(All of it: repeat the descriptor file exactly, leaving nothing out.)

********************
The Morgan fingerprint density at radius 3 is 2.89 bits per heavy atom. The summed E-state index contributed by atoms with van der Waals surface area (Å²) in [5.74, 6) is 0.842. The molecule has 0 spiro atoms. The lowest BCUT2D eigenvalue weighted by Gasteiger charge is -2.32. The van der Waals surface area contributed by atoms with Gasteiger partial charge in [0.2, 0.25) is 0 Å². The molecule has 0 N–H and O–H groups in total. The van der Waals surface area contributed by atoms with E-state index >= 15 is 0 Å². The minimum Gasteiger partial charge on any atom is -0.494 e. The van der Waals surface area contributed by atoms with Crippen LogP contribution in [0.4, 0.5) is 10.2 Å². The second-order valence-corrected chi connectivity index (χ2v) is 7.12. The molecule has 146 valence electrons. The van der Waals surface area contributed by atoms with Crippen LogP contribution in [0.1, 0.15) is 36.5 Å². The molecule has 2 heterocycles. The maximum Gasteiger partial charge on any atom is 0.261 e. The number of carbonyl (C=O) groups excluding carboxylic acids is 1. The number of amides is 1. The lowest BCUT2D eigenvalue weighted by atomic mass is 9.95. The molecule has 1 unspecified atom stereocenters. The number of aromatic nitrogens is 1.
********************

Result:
The Morgan fingerprint density at radius 3 is 2.89 bits per heavy atom. The summed E-state index contributed by atoms with van der Waals surface area (Å²) in [5.74, 6) is 0.842. The molecule has 0 spiro atoms. The lowest BCUT2D eigenvalue weighted by Gasteiger charge is -2.32. The van der Waals surface area contributed by atoms with Gasteiger partial charge in [0.2, 0.25) is 0 Å². The molecule has 0 N–H and O–H groups in total. The van der Waals surface area contributed by atoms with E-state index >= 15 is 0 Å². The minimum Gasteiger partial charge on any atom is -0.494 e. The van der Waals surface area contributed by atoms with Crippen LogP contribution in [0.4, 0.5) is 10.2 Å². The second-order valence-corrected chi connectivity index (χ2v) is 7.12. The molecule has 146 valence electrons. The van der Waals surface area contributed by atoms with Crippen LogP contribution in [0.1, 0.15) is 36.5 Å². The molecule has 2 heterocycles. The maximum Gasteiger partial charge on any atom is 0.261 e. The number of carbonyl (C=O) groups excluding carboxylic acids is 1. The number of amides is 1. The lowest BCUT2D eigenvalue weighted by atomic mass is 9.95. The molecule has 1 unspecified atom stereocenters. The number of aromatic nitrogens is 1.